Although fund earnings and distribution coverage are key drivers of fund distributions they are not the only ones. The CEF market contains many “special cases” of funds that take a different approach to their distributions. First, funds with managed distribution policies typically make distributions that are linked to current level of price or NAV. Target term funds often cut distributions in order to conserve NAV or as a result of deleveraging into termination despite boasting high coverage. Some funds with very low distribution coverage such as equity funds, particularly Gabelli funds that finance their leverage with fairly expensive preferred stock, adopt a business model of converting capital gains into distributions which has worked well since the financial crisis. Whether it will continue to work well in a falling or stable market remains to be seen, however. 

Distribution Coverage Issues And Complications

The definition of distribution coverage provided above looks simple enough, however this is where things get complicated. What are they key issues to be aware of?

First, the numerator of the calculation – earnings or, more precisely, net investment income – is a preliminary estimate. It depends on the precise accounting treatment which can be reclassified by the end of the reporting year.

Secondly, net investment income is a proxy for earnings and when we think about distribution coverage we are really after earnings not its proxy. This means that some sources of earnings such as assets that throw off ROC which we see in MLP or covered call funds will give us misleading coverage estimates. 

Thirdly, earnings are calculated by using a rolling average – usually of three or six months. The reason we need to use a rolling average is because financial assets typically do not pay coupons or dividends on a monthly basis. Fixed-coupon bonds typically pay semi-annually, stocks and floating-rate assets typically pay quarterly. This means that the rolling average provides an imperfect approximation of the true earnings picture of a given fund. This suggests that we need to look at the historic trajectory of coverage as well as the most recent data point.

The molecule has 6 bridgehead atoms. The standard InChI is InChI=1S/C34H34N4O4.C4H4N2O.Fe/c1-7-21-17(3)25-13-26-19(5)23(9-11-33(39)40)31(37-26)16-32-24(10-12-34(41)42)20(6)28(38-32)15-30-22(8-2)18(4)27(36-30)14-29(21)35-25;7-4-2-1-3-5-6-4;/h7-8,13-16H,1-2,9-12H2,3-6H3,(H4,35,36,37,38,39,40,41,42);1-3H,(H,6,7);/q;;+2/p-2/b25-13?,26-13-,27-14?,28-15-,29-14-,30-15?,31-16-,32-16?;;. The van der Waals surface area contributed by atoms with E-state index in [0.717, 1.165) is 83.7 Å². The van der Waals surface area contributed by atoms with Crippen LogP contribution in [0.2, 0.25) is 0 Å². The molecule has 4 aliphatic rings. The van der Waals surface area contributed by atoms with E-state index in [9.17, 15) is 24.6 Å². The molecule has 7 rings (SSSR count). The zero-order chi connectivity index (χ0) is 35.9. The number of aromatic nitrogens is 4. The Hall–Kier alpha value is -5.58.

One example of when this timing difference between the numerator (earnings) and denominator (distribution amount) creates a misleading signal is when a fund cuts its distribution after deleveraging. Because the numerator contains months reflecting previously larger earnings, it will reduce at a slower rate towards the sustainable earnings value than the denominator which will fully reduce immediately. 

This is what happened with the Nuveen preferreds funds which deleveraged to varying extent in March and cut distribution in April. When this happened, the distribution coverage spiked up. Over the following five months, however, we expect it to move slowly toward 100% as the previously higher earnings months roll off. 

Source: Systematic Income CEF Tool

Fourthly, distribution coverage is necessarily backward looking and will not immediately reflect changing market conditions such as changes in short-term rates, calls, portfolio rebalancing, defaults and other factors.

Drivers of Distribution Coverage

What are the key drivers of fund distribution coverage? 

One of the biggest drivers that we have witnessed over the last few months is the drop in short-term rates. This has led to decreased distributions from floating-rate sectors such as loans, non-agency MBS and mezzanine CLOs. Preferreds will be only marginally affected as the percentage of floating-rate retail stocks is in the single digits, and there are few 2021 first calls.

We can see the impact of changes in Libor on the benchmark loan ETF Invesco Senior Loan ETF (BKLN) in the chart below.

Other drivers such as changes in borrowings which we have seen across PIMCO funds in the last couple of months as well as any sub-sector rebalancing will drive shifts in earnings as well.

Historically, calls were a significant driver of high-yield, municipal and preferreds sector earnings. The chart below shows a steady drop in earnings for the iShares Preferred and Income Securities ETF (PFF). This passive fund holds preferred stocks regardless of their yield-to-call and has steadily lost small amounts of capital due to call action.

Source: Systematic Income 

Calls will likely be less of a driver of lower earnings in the near-term for the higher-yielding securities in these sectors as the jump in credit spreads has pushed many prices below “par” making it uneconomical for the issuers to exercise the call. For example, most of the retail preferreds market is trading below “par”.